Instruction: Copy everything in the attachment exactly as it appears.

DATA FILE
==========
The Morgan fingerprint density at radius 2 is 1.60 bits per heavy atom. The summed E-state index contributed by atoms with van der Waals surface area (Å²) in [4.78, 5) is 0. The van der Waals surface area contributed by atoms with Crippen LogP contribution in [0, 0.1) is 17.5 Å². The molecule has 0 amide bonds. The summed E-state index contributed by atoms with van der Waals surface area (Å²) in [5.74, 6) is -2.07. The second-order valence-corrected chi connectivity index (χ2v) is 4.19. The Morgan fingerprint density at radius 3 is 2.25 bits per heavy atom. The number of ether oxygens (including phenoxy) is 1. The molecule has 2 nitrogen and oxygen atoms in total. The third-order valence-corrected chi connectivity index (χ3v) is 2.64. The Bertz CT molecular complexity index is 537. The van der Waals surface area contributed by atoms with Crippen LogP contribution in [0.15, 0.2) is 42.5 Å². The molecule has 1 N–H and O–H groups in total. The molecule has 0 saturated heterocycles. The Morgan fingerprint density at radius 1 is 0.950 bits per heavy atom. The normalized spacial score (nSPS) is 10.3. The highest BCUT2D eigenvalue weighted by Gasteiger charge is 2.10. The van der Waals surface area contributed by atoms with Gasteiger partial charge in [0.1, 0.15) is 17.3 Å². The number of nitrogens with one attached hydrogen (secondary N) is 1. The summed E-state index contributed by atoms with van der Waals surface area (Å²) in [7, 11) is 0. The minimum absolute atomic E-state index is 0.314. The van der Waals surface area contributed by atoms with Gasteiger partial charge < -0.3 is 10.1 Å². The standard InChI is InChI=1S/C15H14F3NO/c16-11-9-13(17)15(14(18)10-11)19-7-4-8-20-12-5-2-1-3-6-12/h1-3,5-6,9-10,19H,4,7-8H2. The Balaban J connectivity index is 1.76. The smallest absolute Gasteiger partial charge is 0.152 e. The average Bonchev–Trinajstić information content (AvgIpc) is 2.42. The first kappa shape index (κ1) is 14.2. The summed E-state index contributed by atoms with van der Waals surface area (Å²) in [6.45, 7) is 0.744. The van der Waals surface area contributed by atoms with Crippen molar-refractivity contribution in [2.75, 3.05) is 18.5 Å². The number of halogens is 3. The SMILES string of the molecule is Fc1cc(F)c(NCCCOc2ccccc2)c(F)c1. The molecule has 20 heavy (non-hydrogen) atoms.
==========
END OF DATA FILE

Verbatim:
The Morgan fingerprint density at radius 2 is 1.60 bits per heavy atom. The summed E-state index contributed by atoms with van der Waals surface area (Å²) in [4.78, 5) is 0. The van der Waals surface area contributed by atoms with Crippen LogP contribution in [0, 0.1) is 17.5 Å². The molecule has 0 amide bonds. The summed E-state index contributed by atoms with van der Waals surface area (Å²) in [5.74, 6) is -2.07. The second-order valence-corrected chi connectivity index (χ2v) is 4.19. The Morgan fingerprint density at radius 3 is 2.25 bits per heavy atom. The number of ether oxygens (including phenoxy) is 1. The molecule has 2 nitrogen and oxygen atoms in total. The third-order valence-corrected chi connectivity index (χ3v) is 2.64. The Bertz CT molecular complexity index is 537. The van der Waals surface area contributed by atoms with Crippen LogP contribution in [0.15, 0.2) is 42.5 Å². The molecule has 1 N–H and O–H groups in total. The molecule has 0 saturated heterocycles. The Morgan fingerprint density at radius 1 is 0.950 bits per heavy atom. The normalized spacial score (nSPS) is 10.3. The highest BCUT2D eigenvalue weighted by Gasteiger charge is 2.10. The van der Waals surface area contributed by atoms with Gasteiger partial charge in [0.1, 0.15) is 17.3 Å². The number of nitrogens with one attached hydrogen (secondary N) is 1. The summed E-state index contributed by atoms with van der Waals surface area (Å²) in [7, 11) is 0. The minimum absolute atomic E-state index is 0.314. The van der Waals surface area contributed by atoms with Gasteiger partial charge < -0.3 is 10.1 Å². The standard InChI is InChI=1S/C15H14F3NO/c16-11-9-13(17)15(14(18)10-11)19-7-4-8-20-12-5-2-1-3-6-12/h1-3,5-6,9-10,19H,4,7-8H2. The Balaban J connectivity index is 1.76. The smallest absolute Gasteiger partial charge is 0.152 e. The average Bonchev–Trinajstić information content (AvgIpc) is 2.42. The first kappa shape index (κ1) is 14.2. The summed E-state index contributed by atoms with van der Waals surface area (Å²) in [6.45, 7) is 0.744. The van der Waals surface area contributed by atoms with Crippen molar-refractivity contribution in [2.75, 3.05) is 18.5 Å². The number of halogens is 3. The SMILES string of the molecule is Fc1cc(F)c(NCCCOc2ccccc2)c(F)c1. The molecule has 20 heavy (non-hydrogen) atoms.